, by Richard J. Finneran. Rights outside of the United States are controlled by A. P. Watt Ltd. Reprinted by permission of Scribner, a division of Simon & Schuster, Inc., and A. P. Watt Ltd.

Random House website address:


Warning to Children

Children, if you dare to think
Of the greatness, rareness, muchness,
Fewness of this precious only
Endless world in which you say
You live, you think of things like this:
Blocks of slate enclosing dappled
Red and green, enclosing tawny
Yellow nets, enclosing white
And black acres of dominoes,
Where a neat brown paper parcel
Tempts you to untie the string.
In the parcel a small island,
On the island a large tree,
On the tree a husky fruit.
Strip the husk and pare the rind off:
In the kernel you will see
Blocks of slate enclosed by dappled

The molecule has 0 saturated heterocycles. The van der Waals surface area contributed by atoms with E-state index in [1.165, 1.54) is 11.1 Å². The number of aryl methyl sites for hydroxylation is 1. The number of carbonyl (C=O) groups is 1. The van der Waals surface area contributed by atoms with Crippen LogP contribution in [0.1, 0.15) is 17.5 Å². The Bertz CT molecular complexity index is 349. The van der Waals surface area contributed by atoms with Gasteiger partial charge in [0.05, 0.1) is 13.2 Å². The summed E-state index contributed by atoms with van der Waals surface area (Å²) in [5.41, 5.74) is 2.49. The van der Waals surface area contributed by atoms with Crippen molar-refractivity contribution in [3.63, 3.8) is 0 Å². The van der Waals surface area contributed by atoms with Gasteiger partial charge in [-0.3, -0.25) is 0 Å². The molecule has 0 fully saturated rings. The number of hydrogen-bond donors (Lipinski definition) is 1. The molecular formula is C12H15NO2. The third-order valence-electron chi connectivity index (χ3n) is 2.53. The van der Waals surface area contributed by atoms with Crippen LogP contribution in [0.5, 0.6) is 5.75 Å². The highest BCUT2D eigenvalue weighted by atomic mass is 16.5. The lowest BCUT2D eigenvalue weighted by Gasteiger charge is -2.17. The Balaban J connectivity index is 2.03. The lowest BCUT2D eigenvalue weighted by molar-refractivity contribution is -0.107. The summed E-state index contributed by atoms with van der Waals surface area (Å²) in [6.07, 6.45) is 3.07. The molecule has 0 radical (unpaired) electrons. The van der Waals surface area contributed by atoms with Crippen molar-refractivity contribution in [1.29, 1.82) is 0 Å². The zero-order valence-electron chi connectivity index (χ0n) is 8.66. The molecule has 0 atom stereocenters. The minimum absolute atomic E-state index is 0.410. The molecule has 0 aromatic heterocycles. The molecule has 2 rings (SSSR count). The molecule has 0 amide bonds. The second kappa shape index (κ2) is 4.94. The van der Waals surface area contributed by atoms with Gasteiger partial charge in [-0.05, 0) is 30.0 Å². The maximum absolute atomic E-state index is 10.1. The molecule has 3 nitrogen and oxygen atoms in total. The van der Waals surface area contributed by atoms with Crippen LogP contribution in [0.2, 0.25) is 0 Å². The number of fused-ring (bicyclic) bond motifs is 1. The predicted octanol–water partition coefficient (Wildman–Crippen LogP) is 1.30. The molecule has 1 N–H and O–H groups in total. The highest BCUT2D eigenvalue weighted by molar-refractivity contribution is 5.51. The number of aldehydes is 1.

Red and green, enclosed by tawny
Yellow nets, enclosed by white
And black acres of dominoes,
Where the same brown paper parcel—
Children, leave the string alone!
For who dares undo the parcel
Finds himself at once inside it,
On the island, in the fruit,
Blocks of slate about his head,
Finds himself enclosed by dappled
Green and red, enclosed by yellow
Tawny nets, enclosed by black
And white acres of dominoes,
With the same brown paper parcel
Still unopened on his knee.
And, if he then should dare to think
Of the fewness, muchness, rareness,
Greatness of this endless only
Precious world in which he says
He lives—he then unties the string.

—Robert Graves

So let me sing of names remembered
Because they, living not, can ne'er be dead
Or long time take their memory quite away
From us poor singers of an empty day

—William Morris
“The Earthly Paradise”

BOOK: I'll Let You Go
6.95Mb size Format: txt, pdf, ePub